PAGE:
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- Jackson police describe night of anger, car crashes, drug possession by 18-year-old (1/22/17)5
- Area hospitals hope a box helps prevent infant deaths (1/19/17)6
- A message from heaven (1/23/17)
- Local students to perform with choir at inauguration (1/19/17)3
- Southeast to lose $3.5 million from state in budget cuts (1/18/17)21
- Subjects of interest in 1992 killing take polygraph tests; results not revealed (1/18/17)2
- Meat-processing plant faces $70K penalty for Clean Water Act violations (1/17/17)4
- Area residents among those attending inauguration, women's march (1/22/17)90
- Comedian, cancer survivor Tom Green headlines sold-out Cancer Center benefit (1/22/17)
Juveniles who get in trouble and are ordered by a judge into juvenile custody have already had a taste of a destructive lifestyle. Their choices have more than likely harmed others and themselves.
The Missouri Division of Youth Services is trying to show these young men and women the benefits of a constructive lifestyle. One way that is happening is through a community garden.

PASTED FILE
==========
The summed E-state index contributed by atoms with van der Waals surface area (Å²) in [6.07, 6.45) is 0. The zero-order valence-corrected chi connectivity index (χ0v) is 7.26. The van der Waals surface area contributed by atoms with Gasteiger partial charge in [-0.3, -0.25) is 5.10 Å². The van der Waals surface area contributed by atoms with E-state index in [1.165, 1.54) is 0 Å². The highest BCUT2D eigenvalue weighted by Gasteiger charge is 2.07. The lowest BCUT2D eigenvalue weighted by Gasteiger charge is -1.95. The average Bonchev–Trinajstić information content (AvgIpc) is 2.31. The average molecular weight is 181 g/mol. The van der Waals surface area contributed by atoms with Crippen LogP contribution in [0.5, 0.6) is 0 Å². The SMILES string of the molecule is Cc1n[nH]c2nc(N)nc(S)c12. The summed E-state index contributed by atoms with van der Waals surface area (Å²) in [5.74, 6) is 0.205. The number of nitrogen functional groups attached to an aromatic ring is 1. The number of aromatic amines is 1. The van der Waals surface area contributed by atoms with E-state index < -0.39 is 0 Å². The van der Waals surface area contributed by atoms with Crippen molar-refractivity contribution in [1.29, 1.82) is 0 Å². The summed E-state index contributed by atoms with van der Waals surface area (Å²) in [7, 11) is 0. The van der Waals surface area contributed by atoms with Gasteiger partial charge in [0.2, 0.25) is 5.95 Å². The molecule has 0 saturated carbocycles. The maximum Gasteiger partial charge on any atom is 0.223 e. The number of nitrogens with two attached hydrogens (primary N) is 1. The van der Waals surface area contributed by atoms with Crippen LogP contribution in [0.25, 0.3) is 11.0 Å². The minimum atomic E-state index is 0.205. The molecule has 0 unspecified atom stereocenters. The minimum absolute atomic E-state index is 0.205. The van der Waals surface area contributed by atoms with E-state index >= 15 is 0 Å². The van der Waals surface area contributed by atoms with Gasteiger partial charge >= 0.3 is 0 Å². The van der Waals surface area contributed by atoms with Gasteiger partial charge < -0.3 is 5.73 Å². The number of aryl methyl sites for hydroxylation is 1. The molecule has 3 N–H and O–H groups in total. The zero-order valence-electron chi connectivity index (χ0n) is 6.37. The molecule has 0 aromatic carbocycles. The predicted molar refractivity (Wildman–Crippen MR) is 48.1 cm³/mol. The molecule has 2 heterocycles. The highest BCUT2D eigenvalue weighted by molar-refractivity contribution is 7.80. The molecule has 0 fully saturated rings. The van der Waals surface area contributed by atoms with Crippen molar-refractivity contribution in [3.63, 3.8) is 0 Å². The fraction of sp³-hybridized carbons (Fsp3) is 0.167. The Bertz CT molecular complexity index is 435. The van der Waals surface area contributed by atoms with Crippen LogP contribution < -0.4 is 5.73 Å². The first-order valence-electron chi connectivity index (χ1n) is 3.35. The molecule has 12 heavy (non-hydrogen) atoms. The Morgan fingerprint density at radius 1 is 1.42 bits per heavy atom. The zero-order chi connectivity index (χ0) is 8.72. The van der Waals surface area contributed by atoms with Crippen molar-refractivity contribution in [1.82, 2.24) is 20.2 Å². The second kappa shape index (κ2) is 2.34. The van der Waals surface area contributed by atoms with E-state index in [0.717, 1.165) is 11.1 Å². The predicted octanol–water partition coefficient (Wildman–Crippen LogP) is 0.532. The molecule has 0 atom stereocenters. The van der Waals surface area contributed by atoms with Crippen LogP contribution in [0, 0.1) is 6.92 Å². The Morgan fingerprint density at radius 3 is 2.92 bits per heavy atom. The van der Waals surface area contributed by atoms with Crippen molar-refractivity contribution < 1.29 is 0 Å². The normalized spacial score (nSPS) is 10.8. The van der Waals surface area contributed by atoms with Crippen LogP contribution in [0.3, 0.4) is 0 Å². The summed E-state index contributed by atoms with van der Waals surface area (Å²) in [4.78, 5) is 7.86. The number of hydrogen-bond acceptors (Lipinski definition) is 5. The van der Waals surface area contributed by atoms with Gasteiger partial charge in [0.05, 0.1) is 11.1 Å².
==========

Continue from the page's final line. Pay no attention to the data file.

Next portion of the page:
Division of Youth Services officials drew inspiration for their garden from Robert Harris, who helped create the Cape Girardeau Community Garden Project. This project began with a plot of land off South Fountain Street. According to Anthony Pulliam, they worked with Harris for the first six years and then decided to make their own garden this year.
There is something about growing plants that teaches patience. The idea is that these teens learn the value, over time, of work and consistency.
"It is a time where I can sit and think and bounce back and do the right thing," said William Ingram, 13, of De Soto, Mo. He said he began working in the garden four months ago when it was just a few boxes of manure. "Over a couple months it started growing like crazy," Ingram said.
The food grown in the garden is used for canning, making relish and salsa and pickling, among other things. According to Pulliam, they make dishes that can be put in storage and used later in the year for activities such as campouts. They also have plans to sell some of the food at a farmers market at the facility later in the year.
This is one of several ways the Division of Youth Services is trying to help young people understand what it means to have good values. According to one official, the boys committed to their care are usually on their first offense for acts such as truancy or being beyond parental control. They often have anger, self esteem or grief and loss issues. About 87 percent who go to the facility in Cape Girardeau, do not have recurring issues after being released from the program.